The Archives Nationales, Pierrefitte-sur-Seine

The National Archives (or the ‘modern’ section at least) have now moved to a new site at Pierrefitte-sur-Seine.  The move caused some grumbling from the researchers that I spoke to – and from myself too.  How would we cope with having to leave the beauty of the Marais?  But having spent some time working at Pierrefitte, it’s not all that bad.

The Archives Nationales, Pierrefitte-sur-Seine

The biggest problem for me has been the location of the Archives – or rather the location of the flat that I chose to rent!  The new site is located at the end of line 13 at Saint-Denis, meaning it took me about an hour door-to-door to get there from the 13th arrdt.  It seems though that unless you live near a line 13 stop in the north of the city, it can take some time to get there even from northern areas (it took a friend living near the Abesses stop in Montmartre 40 minutes).  Line 13 is often crowded in the morning and it can be difficult to get a seat.  On the way home though you’re guaranteed a seat, being at the first station on the line.  Taking the RER B to the Stade de France and then walking to the connecting metro stop is not worth it – sure, you’re not on the train for as long a time but  it’s a 20 minute walk to the nearest metro stop when you get off  – though you do get to see the Stade de France on the way.

Upon arriving in Saint-Denis, exit the station and you’ll see that the Archives are well signposted.  They are a two minute walk away.  I haven’t explored the area around the station much but from what I can see there are few amenities; there’s a small cafe in the station (no seating) but that’s about it.

When you arrive at the Archives, you’ll notice what an impressive building it is – imposing, modern and surrounded by a moat.  Pass through security and go to the back of the building (look right to see an Anthony Gormley installation on the water) to register.  Registration is now free.  Once registered, go to the lockers and put the things you’d like to take into the reading room into the plastic case – only computers, paper and pencils are allowed, as is a camera.  The lockers operate on an electronic system now – no need for a Euro coin, which I found so annoying at the old site (if you didn’t have one you had to go out and find a shop to get change).  There is usually a member of staff on hand to help with the lockers if you get stuck.  Here’s a tip – use the corner of your membership card to select options on the touch screen – it’s much more precise.

You are then ready to go through into the reading room.  As you enter the reading room, on your right you’ll find the inventory room, where you can search through electronic databases or look at the paper inventories kept on shelves at the end of the room.

The reading room is large, bright and airy, and the seats are very comfortable.  There is also a wired internet connection – hurrah! (but the cable may not be suitable for Apple users).  Before you can sit down, you need to go to the guichet on the left and ask for a place, much like you did at the former site.  Once equipped with a place number you’re ready to order documents.  This is all done online now from the AN’s website  : . This means that you can both use the computers at the AN to order your documents, or you can do it from your desk using the internet connection.  You can order up to 5 boxes per day.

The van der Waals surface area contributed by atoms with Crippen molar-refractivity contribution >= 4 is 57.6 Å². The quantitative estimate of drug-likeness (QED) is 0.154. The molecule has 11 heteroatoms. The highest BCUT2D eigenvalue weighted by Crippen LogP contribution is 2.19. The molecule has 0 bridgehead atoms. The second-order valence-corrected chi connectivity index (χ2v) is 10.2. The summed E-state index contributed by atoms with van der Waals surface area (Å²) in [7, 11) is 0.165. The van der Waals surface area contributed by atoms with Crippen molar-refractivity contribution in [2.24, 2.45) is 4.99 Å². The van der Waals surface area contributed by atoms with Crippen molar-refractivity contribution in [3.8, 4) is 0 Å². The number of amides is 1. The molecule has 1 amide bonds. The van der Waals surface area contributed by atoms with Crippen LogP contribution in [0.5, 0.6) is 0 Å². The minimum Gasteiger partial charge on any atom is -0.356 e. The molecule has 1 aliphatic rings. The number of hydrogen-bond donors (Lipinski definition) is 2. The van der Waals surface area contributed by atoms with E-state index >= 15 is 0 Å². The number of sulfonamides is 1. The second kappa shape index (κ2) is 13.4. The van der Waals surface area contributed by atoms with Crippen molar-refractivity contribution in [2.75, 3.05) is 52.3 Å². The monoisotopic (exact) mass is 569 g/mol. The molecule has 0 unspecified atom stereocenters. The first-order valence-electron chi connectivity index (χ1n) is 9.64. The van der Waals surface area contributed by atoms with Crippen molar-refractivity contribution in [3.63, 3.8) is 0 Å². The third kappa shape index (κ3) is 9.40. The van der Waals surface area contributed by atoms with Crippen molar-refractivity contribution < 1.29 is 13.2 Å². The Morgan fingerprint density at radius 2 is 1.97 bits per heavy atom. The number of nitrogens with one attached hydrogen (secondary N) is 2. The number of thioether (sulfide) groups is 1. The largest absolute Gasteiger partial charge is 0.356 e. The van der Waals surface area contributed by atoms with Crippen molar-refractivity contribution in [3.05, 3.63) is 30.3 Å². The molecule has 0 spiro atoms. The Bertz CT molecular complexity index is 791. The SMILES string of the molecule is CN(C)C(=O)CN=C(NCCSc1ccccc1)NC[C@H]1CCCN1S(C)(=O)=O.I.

The reading room at the AN

It takes about 45 minutes for a box of documents to arrive, and you collect them much the same way as at the former site: ask for the talon at the guichet and the staff will go and get your box.  The staff are helpful and friendly, and some will be up for a chat if you like, too.  If you’d like to photograph some documents you can do this so long as you aren’t in the ‘Red’ area (in which case you’ll have a place rouge).  The Red area is where you consult sensitive or private documents and you need special permission from the président/e de la salle to take photos here). Once finished, return the box to the guichet and tell the staff whether it’s a retour définitif (you don’t need the box again), or if you’d like to prolonger’(you can consult the box again in the future without having to reorder it).

Overall, the downsides to the new site are that getting to the location is a hassle, and the lack of a proper cafe/canteen in the building itself is frustrating.  There is a coffee stand that also sells sandwiches and salads (which are ok) and there is now plenty of seating (you can even sit outside if you like), but I don’t know why they didn’t include something better when designing the building (even a cafe similar to the one at the BN would have been good).

But the AN at Pierrefitte is a comfortable place to work and I’ve enjoyed my time there.  If you’re lucky and get there early enough in the morning you might even be welcomed by the cockerels that roam the grounds!

This post is also available in the @French History for Students tab above.


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